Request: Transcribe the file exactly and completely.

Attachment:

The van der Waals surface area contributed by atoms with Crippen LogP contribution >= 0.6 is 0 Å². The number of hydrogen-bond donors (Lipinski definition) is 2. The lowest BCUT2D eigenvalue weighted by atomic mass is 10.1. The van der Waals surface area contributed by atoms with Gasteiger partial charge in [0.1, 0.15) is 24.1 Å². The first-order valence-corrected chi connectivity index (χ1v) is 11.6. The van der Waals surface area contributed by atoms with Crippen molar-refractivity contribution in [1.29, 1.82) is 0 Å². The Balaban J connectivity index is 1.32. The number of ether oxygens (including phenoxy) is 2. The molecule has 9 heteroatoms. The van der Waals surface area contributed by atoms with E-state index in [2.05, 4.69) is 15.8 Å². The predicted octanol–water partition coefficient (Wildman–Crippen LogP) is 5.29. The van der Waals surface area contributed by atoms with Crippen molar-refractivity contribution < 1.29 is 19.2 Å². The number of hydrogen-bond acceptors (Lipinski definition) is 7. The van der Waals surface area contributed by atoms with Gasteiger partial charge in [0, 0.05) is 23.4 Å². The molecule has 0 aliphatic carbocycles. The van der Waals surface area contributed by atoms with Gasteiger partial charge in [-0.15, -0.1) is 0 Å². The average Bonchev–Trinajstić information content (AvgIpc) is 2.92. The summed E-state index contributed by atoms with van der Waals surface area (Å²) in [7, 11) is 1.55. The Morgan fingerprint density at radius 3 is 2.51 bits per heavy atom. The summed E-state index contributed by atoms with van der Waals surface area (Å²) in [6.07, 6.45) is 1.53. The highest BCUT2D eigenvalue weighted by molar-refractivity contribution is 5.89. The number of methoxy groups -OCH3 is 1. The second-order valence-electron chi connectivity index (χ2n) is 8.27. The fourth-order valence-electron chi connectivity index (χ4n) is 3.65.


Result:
The van der Waals surface area contributed by atoms with Crippen LogP contribution >= 0.6 is 0 Å². The number of hydrogen-bond donors (Lipinski definition) is 2. The lowest BCUT2D eigenvalue weighted by atomic mass is 10.1. The van der Waals surface area contributed by atoms with Gasteiger partial charge in [0.1, 0.15) is 24.1 Å². The first-order valence-corrected chi connectivity index (χ1v) is 11.6. The van der Waals surface area contributed by atoms with Crippen molar-refractivity contribution in [1.29, 1.82) is 0 Å². The Balaban J connectivity index is 1.32. The number of ether oxygens (including phenoxy) is 2. The molecule has 9 heteroatoms. The van der Waals surface area contributed by atoms with E-state index in [2.05, 4.69) is 15.8 Å². The predicted octanol–water partition coefficient (Wildman–Crippen LogP) is 5.29. The van der Waals surface area contributed by atoms with Crippen molar-refractivity contribution < 1.29 is 19.2 Å². The number of hydrogen-bond acceptors (Lipinski definition) is 7. The van der Waals surface area contributed by atoms with Gasteiger partial charge in [0, 0.05) is 23.4 Å². The molecule has 0 aliphatic carbocycles. The van der Waals surface area contributed by atoms with Gasteiger partial charge in [-0.15, -0.1) is 0 Å². The average Bonchev–Trinajstić information content (AvgIpc) is 2.92. The summed E-state index contributed by atoms with van der Waals surface area (Å²) in [7, 11) is 1.55. The Morgan fingerprint density at radius 3 is 2.51 bits per heavy atom. The summed E-state index contributed by atoms with van der Waals surface area (Å²) in [6.07, 6.45) is 1.53. The highest BCUT2D eigenvalue weighted by molar-refractivity contribution is 5.89. The number of methoxy groups -OCH3 is 1. The second-order valence-electron chi connectivity index (χ2n) is 8.27. The fourth-order valence-electron chi connectivity index (χ4n) is 3.65.